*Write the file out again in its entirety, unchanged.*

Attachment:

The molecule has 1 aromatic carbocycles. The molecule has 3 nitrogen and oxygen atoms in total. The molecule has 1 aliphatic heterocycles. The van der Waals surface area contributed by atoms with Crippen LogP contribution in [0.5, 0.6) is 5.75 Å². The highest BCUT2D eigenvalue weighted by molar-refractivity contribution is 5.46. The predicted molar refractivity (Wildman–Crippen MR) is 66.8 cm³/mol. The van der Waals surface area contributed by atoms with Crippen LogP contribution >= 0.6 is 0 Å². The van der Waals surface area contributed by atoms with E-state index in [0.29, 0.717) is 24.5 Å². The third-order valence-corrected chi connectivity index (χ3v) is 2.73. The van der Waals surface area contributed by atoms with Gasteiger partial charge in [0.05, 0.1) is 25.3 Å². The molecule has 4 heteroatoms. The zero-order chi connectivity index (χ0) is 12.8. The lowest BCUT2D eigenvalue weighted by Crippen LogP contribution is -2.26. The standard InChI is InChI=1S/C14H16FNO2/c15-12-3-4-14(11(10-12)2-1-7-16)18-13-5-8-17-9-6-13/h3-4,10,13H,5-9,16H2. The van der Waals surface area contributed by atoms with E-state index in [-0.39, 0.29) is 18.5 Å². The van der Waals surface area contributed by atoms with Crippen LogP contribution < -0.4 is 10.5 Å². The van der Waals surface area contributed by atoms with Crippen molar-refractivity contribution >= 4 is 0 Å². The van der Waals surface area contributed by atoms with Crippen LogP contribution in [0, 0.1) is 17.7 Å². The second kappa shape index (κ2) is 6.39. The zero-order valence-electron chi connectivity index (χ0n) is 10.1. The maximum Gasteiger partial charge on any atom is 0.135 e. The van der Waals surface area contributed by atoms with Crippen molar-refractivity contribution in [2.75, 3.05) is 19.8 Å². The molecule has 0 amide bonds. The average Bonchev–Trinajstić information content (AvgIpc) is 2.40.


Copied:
The molecule has 1 aromatic carbocycles. The molecule has 3 nitrogen and oxygen atoms in total. The molecule has 1 aliphatic heterocycles. The van der Waals surface area contributed by atoms with Crippen LogP contribution in [0.5, 0.6) is 5.75 Å². The highest BCUT2D eigenvalue weighted by molar-refractivity contribution is 5.46. The predicted molar refractivity (Wildman–Crippen MR) is 66.8 cm³/mol. The van der Waals surface area contributed by atoms with Crippen LogP contribution >= 0.6 is 0 Å². The van der Waals surface area contributed by atoms with E-state index in [0.29, 0.717) is 24.5 Å². The third-order valence-corrected chi connectivity index (χ3v) is 2.73. The van der Waals surface area contributed by atoms with Gasteiger partial charge in [0.05, 0.1) is 25.3 Å². The molecule has 4 heteroatoms. The zero-order chi connectivity index (χ0) is 12.8. The lowest BCUT2D eigenvalue weighted by Crippen LogP contribution is -2.26. The standard InChI is InChI=1S/C14H16FNO2/c15-12-3-4-14(11(10-12)2-1-7-16)18-13-5-8-17-9-6-13/h3-4,10,13H,5-9,16H2. The van der Waals surface area contributed by atoms with E-state index in [-0.39, 0.29) is 18.5 Å². The van der Waals surface area contributed by atoms with Crippen LogP contribution < -0.4 is 10.5 Å². The van der Waals surface area contributed by atoms with Crippen molar-refractivity contribution >= 4 is 0 Å². The van der Waals surface area contributed by atoms with Crippen LogP contribution in [0, 0.1) is 17.7 Å². The second kappa shape index (κ2) is 6.39. The zero-order valence-electron chi connectivity index (χ0n) is 10.1. The maximum Gasteiger partial charge on any atom is 0.135 e. The van der Waals surface area contributed by atoms with Crippen molar-refractivity contribution in [2.75, 3.05) is 19.8 Å². The molecule has 0 amide bonds. The average Bonchev–Trinajstić information content (AvgIpc) is 2.40.